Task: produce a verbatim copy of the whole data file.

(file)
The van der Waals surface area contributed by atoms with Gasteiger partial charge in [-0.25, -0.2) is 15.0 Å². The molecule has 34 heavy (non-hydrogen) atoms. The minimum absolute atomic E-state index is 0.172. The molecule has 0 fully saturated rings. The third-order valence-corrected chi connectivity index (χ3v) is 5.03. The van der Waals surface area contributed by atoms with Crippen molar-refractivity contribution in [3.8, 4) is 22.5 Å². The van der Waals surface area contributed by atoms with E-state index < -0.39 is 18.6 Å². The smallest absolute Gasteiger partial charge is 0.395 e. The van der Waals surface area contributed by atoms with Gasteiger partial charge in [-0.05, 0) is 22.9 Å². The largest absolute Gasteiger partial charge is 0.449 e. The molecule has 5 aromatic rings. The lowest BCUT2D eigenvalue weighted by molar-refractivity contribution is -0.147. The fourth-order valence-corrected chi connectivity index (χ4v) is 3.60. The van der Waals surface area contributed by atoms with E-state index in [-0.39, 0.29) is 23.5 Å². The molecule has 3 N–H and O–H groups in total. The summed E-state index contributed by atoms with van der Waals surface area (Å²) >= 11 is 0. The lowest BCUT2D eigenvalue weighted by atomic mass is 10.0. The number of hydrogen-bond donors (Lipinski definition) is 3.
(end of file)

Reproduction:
The van der Waals surface area contributed by atoms with Gasteiger partial charge in [-0.25, -0.2) is 15.0 Å². The molecule has 34 heavy (non-hydrogen) atoms. The minimum absolute atomic E-state index is 0.172. The molecule has 0 fully saturated rings. The third-order valence-corrected chi connectivity index (χ3v) is 5.03. The van der Waals surface area contributed by atoms with Crippen molar-refractivity contribution in [3.8, 4) is 22.5 Å². The van der Waals surface area contributed by atoms with E-state index < -0.39 is 18.6 Å². The smallest absolute Gasteiger partial charge is 0.395 e. The van der Waals surface area contributed by atoms with Gasteiger partial charge in [-0.05, 0) is 22.9 Å². The largest absolute Gasteiger partial charge is 0.449 e. The molecule has 5 aromatic rings. The lowest BCUT2D eigenvalue weighted by molar-refractivity contribution is -0.147. The fourth-order valence-corrected chi connectivity index (χ4v) is 3.60. The van der Waals surface area contributed by atoms with E-state index in [-0.39, 0.29) is 23.5 Å². The molecule has 3 N–H and O–H groups in total. The summed E-state index contributed by atoms with van der Waals surface area (Å²) >= 11 is 0. The lowest BCUT2D eigenvalue weighted by atomic mass is 10.0. The number of hydrogen-bond donors (Lipinski definition) is 3.